**** An 80-year-old billionaire decides to secure his legacy by funding the creation of an epic film about… anything. He hires eccentric filmmaker Lola Cuevas (Penélope Cruz), whose idea to adapt a Nobel Prize-winning novel titled Rivalry sets the stage for Official competition, a satirical adventure by Argentinian filmmakers Gastón Duprat and Mariano Cohn. The film revolves around Lola’s collaboration with movie star Félix Rivero (Antonio Banderas) and revered theater actor Iván Torres (Oscar Martínez), who are cast in her film as rival siblings. Félix and Iván engage in a bizarre series of acting drills (which include suspending a rock over the actors’ heads as they rehearse), their egos creating comedic friction as Lola manipulates them. smartly. Cohn and Duprat, who wrote the screenplay with Duprat’s brother Andrés, use precise symmetry and over-the-shoulder shots in conversations to draw in the audience, while using deliberately bland visuals to reinforce the isolation of the characters. The result? A surreal environment that allows Lola, Félix and Iván to gradually move away from anything resembling normal society, making Official competition a compelling and subtly hilarious film to watch. R RAY GILL JR. Cinema 21.
CHA CHA TRUE SMOOTH
** In 2020, Cooper Raiff, then 23, became an overnight independent film presence by writing, directing and starring in Shit, a college comedy-drama about a deeply serious freshman who hooks up, misses mom, and finds himself. In his follow-up, Raiff advances an almost identical character and worldview in post-graduation angst, this time with Dakota Johnson and Apple TV+ in his corner. Wayward Andrew (Raiff) finds himself hosting bar mitzvahs, which leads him to meet Domino (Johnson) and his autistic daughter Lola (Vanessa Burghardt) and become the former’s sweetheart and the latter’s babysitter. While there’s sentimentality to spare, the film’s broad comedy — from bar mitzvah fights to Andrew roasting his stepdad (Brad Garrett) to tweens tricked into dancing with each other — plays well. Still, Cha Cha Real Smooth regularly stops for Andrew and Domino to discuss their character development (he’s young and dumb, she’s afraid of being alone), almost as if the storyline’s focus was coaching life. And without the Shithouse college bubble, it’s clear that Raiff orchestrated a wacky story so that amazing women would stare at him longingly and he could cry over his own dialogue. Cha Cha real smooth isn’t necessarily a sophomore slump, but it’s certainly an indicator that Raiff should evolve his character and on-screen formula before straining credulity (and amplifying his vanity). R CHANCE SOLEM-PFEIFER. AppleTV+.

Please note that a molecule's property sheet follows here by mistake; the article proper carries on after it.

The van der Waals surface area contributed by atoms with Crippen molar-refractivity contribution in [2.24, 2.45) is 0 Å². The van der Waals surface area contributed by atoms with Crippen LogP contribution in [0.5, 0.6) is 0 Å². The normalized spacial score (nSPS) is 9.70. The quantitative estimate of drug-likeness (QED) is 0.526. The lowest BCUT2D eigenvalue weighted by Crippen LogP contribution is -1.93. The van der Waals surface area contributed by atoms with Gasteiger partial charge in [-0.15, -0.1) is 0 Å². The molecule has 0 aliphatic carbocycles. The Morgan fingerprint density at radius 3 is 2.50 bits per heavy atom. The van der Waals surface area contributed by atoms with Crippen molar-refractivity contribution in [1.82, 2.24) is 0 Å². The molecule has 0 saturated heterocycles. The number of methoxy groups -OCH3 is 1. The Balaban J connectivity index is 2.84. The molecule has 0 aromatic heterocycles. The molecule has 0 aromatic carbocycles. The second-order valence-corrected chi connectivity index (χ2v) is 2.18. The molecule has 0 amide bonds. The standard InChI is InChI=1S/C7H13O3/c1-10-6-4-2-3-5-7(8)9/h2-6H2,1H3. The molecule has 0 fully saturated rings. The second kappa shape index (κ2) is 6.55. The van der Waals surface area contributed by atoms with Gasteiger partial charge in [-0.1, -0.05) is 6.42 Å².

MINIONS: THE RISE OF GRU
** The biggest animated universe in movie history is apparently on cruise control in Minions: The Rise of Gru– which hardly concerns its tiny stars, which seem to belong to a universe in their own right. A prequel to Despicable Me trilogy, the film begins with future master of evil Gru (Steve Carrell), 12 years old, living in the suburbs of the 1970s and eager to join the Vicious 6, an infamous group of supervillains. The Vicious 6 have just ousted their leader, Wild Knuckles (Alan Arkin), and they’re holding open tryouts for a collection of dodgy wannabes in a sequence reminiscent of the audition scene from Mysterious men. It’s just one of many scenarios framed in a vivid 70s backdrop that’s glorious to watch – you feel like you’re not just looking at another era, but another world. Unfortunately, creativity ends with animation. Gru spends most of the movie with the forgettable Wild Knuckles just waiting to be rescued, limiting his interactions with the rambunctious, talkative Minions, who are fighting not just to save Gru, but for the movie as well. PG. RAY GILL JR. Academy, Cedar Hills, City Center, Clackamas, Eastport, Evergreen Parkway, Living Room, Lloyd Center, Pioneer Place, St. Johns Twin, Studio One, Wunderland Milwaukie.
THOR: LOVE AND THUNDER
** Thor: Love and Thunderthe latest addition to the Marvel Cinematic Universe, begins with a graceful tribute to The tree of life and ends with a heartbreaking climax that could have been written by Nicholas Sparks. It’s a strangely rewarding film, but it’s not good – and it casts serious doubts on director Taika Waititi’s next assignment, a star wars characteristic. Chris Hemsworth is back as Thor, the god of thunder and goofy pre-battle speeches, as is Natalie Portman, who plays Thor’s ex-girlfriend, Dr. Jane Foster. Since the breakup, she’s gained some serious superpowers, which come in handy, as a moody, murderous guy named Gorr (Christian Bale) is unleashed on the cosmos. The problem with this plot is that it is actually four plots. In the name of why not excess, Waititi has made a movie that’s equal parts dark father-daughter drama, upbeat rom-com, jaw-dropping action spectacle, and sickness of the week. . A more skilled director (Edgar Wright, perhaps) could have convinced the disparate parts of the film to stay cohesive, but Waititi doesn’t care about consistency. As its tactless and banal portrayal of a character’s Stage IV cancer diagnosis suggests, it got lost in a maze of indulgent and seemingly random storytelling impulses. Thor: Love and Thunder wants to be witty and he wants to be soulful, but his quest to be both is so scattered that he is neither. PG-13. BENNETT CAMPBELL FERGUSON. Cedar Hills, Cinema 21, City Center, Eastport, Fox Tower, Lake Theatre, Laurelhurst, Living Room, Lloyd Center, Pioneer Place, St. Johns, St. Johns Twin, Studio One, Tigard.